Houston: Only a few weeks ago, gun reform legislation was forefront in the US Congress, the White House, and public opinion. Several high-profile mass shootings had occurred in rapid succession during August and September, shocking the country and prompting calls for tighter gun control.
There were signs that gun reform legislation would finally be addressed by Congress and the President Donald Trump's administration by passing laws requiring stricter background checks on all commercial gun sales. However, the Ukraine whistleblower story started to change the scenario.
On 24 September, US House Speaker Nancy Pelosi announced the initiation of a formal impeachment inquiry against Trump over the latter's controversial phone call with the Ukrainian president.
Expectations of gun reform advocates were high in the aftermath of the recent mass shootings, but as Po Murray, chairwoman of the Newtown Action Alliance, told Xinhua that "in light of the impeachment inquiry, it looks like the end of that."
The Newtown Action Alliance is a national grassroots all-volunteer organisation that originated in response to the Sandy Hook Elementary School shooting that occurred on 14 December 2012, in Newtown, Connecticut, where 20 children and six educators were senselessly gunned down.
Murray told Xinhua, "The Newtown Action Alliance was formed as an unapologetic and authentic voice to create a cultural shift and legislative changes after my neighbour killed 20 children and six educators."
Fear of additional mass shootings gripped the country. In polling, six in ten Americans worried about a mass shooting in their community and felt that stricter gun laws would make them safer.
Democratic presidential candidate Beto O'Rourke, a former congressional representative from El Paso, Texas where one of the worst mass shootings took place in August, announced from a debate stage, "Hell yes, we're going to take your AR-15, your AK-47 (referring to two military assault-style weapons commonly used in mass shootings). We're not going to allow it to be used against our fellow Americans anymore."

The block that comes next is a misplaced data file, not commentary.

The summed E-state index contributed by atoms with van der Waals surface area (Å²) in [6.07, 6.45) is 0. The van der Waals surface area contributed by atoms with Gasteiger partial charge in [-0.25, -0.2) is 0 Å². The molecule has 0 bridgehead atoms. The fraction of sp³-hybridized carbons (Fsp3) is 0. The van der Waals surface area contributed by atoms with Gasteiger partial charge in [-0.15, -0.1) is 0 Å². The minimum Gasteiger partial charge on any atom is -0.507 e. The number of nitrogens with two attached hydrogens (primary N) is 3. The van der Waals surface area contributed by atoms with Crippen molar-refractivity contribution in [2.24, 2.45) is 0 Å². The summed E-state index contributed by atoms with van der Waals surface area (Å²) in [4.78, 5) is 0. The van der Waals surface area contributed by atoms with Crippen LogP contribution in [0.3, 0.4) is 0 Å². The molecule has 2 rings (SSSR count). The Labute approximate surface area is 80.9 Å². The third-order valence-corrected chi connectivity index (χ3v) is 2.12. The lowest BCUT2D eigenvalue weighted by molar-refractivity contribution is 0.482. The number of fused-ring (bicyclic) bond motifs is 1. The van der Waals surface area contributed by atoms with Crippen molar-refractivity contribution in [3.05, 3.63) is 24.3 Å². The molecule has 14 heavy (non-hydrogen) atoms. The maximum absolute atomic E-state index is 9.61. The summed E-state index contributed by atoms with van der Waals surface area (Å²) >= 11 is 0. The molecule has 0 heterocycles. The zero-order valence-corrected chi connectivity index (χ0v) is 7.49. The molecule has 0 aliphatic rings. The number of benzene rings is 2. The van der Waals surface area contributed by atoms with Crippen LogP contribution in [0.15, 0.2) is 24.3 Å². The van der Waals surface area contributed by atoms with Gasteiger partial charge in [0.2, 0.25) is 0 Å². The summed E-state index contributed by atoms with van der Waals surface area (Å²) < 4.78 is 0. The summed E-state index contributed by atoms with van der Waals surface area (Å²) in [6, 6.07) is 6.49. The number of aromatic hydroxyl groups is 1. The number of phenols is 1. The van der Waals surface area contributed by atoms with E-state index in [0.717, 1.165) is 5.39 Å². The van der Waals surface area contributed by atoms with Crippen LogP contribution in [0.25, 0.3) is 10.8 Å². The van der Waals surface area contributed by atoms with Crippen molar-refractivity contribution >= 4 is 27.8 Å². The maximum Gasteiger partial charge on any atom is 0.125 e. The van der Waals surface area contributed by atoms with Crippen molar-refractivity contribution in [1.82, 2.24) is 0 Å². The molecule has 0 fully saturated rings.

In September, the CEOs of 145 US companies sent a letter to the Senate stating that the current situation was "unacceptable" and urged them to pass universal background checks, as well as extreme risk protection order (ERPO) statutes.
Despite public support for many of the alliance's initiatives, Murray sees little probability of meaningful gun reform in the current climate.
"Over 90 per cent of Americans support universal background checks and 67 per cent support a ban on assault weapons, so the American people are with us. We've always felt that there is a sense of urgency, but we don't see any legislation passing in this Congress."
Many gun reform activists are seeing more success on the state level and are pushing laws that are specific to their local problems.
In the state of New Mexico, where gang-related gun violence and spousal abuse are particular issues, the group New Mexicans to Prevent Gun Violence worked for five years to restrict gun ownership of domestic abusers. Currently, they are working on passing a law that would take guns away from people with two or more violent misdemeanour convictions.
As a non-partisan organisation, the mission of the group is to reduce firearm injury and death through public health, education, advocacy, and public awareness, in order to protect the safety of families and communities.
Miranda Viscoli, co-president of the group, told Xinhua, "We have repeatedly failed a whole generation of youth. There's a reason why they're going to gangs."
The organisation has tackled gun violence with programs that don't require legislative actions. Viscoli said, "Critics of gun buy-back programs say that it only brings in old hunting rifles and that it doesn't reduce the more lethal weapons on the street, but we're seeing that about 30 percent of guns brought in are semi-automatic handguns and assault rifles."
Meaningful gun reform legislation has always had a great deal of opposition from U.S. gun enthusiasts, but prospects now have fallen apart with Washington's attention focused on the impeachment investigation.